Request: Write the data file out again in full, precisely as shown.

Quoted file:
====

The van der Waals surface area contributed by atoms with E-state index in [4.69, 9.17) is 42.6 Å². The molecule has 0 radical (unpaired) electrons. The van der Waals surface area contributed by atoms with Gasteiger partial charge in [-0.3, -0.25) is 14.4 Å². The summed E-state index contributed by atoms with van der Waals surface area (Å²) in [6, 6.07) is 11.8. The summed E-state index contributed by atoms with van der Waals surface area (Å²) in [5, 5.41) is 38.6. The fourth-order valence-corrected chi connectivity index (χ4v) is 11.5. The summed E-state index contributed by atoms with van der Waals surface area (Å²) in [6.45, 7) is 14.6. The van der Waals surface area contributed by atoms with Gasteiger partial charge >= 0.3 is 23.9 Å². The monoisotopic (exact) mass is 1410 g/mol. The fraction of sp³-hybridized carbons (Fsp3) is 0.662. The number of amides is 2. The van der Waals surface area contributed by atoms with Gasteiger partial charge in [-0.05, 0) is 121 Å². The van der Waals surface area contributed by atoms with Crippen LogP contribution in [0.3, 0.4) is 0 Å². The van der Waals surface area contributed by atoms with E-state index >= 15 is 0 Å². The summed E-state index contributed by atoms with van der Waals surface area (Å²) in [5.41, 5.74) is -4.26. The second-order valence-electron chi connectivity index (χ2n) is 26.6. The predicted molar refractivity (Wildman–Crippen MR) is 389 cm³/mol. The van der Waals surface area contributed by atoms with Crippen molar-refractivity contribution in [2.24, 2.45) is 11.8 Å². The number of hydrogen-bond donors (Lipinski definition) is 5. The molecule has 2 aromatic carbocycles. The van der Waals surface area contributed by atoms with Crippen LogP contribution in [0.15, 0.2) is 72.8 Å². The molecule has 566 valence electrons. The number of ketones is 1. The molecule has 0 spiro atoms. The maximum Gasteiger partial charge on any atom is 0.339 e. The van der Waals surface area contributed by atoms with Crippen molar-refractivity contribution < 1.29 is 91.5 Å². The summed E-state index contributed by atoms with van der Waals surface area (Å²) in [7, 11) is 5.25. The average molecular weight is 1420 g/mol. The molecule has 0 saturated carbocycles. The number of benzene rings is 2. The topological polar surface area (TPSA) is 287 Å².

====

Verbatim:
The van der Waals surface area contributed by atoms with E-state index in [4.69, 9.17) is 42.6 Å². The molecule has 0 radical (unpaired) electrons. The van der Waals surface area contributed by atoms with Gasteiger partial charge in [-0.3, -0.25) is 14.4 Å². The summed E-state index contributed by atoms with van der Waals surface area (Å²) in [6, 6.07) is 11.8. The summed E-state index contributed by atoms with van der Waals surface area (Å²) in [5, 5.41) is 38.6. The fourth-order valence-corrected chi connectivity index (χ4v) is 11.5. The summed E-state index contributed by atoms with van der Waals surface area (Å²) in [6.45, 7) is 14.6. The van der Waals surface area contributed by atoms with Gasteiger partial charge >= 0.3 is 23.9 Å². The monoisotopic (exact) mass is 1410 g/mol. The fraction of sp³-hybridized carbons (Fsp3) is 0.662. The number of amides is 2. The van der Waals surface area contributed by atoms with Gasteiger partial charge in [-0.05, 0) is 121 Å². The van der Waals surface area contributed by atoms with Crippen LogP contribution in [0.3, 0.4) is 0 Å². The van der Waals surface area contributed by atoms with E-state index >= 15 is 0 Å². The summed E-state index contributed by atoms with van der Waals surface area (Å²) in [5.41, 5.74) is -4.26. The second-order valence-electron chi connectivity index (χ2n) is 26.6. The predicted molar refractivity (Wildman–Crippen MR) is 389 cm³/mol. The van der Waals surface area contributed by atoms with Crippen molar-refractivity contribution in [2.24, 2.45) is 11.8 Å². The number of hydrogen-bond donors (Lipinski definition) is 5. The molecule has 2 aromatic carbocycles. The van der Waals surface area contributed by atoms with Crippen LogP contribution in [0.15, 0.2) is 72.8 Å². The molecule has 566 valence electrons. The number of ketones is 1. The molecule has 0 spiro atoms. The maximum Gasteiger partial charge on any atom is 0.339 e. The van der Waals surface area contributed by atoms with Crippen molar-refractivity contribution < 1.29 is 91.5 Å². The summed E-state index contributed by atoms with van der Waals surface area (Å²) in [7, 11) is 5.25. The average molecular weight is 1420 g/mol. The molecule has 0 saturated carbocycles. The number of benzene rings is 2. The topological polar surface area (TPSA) is 287 Å².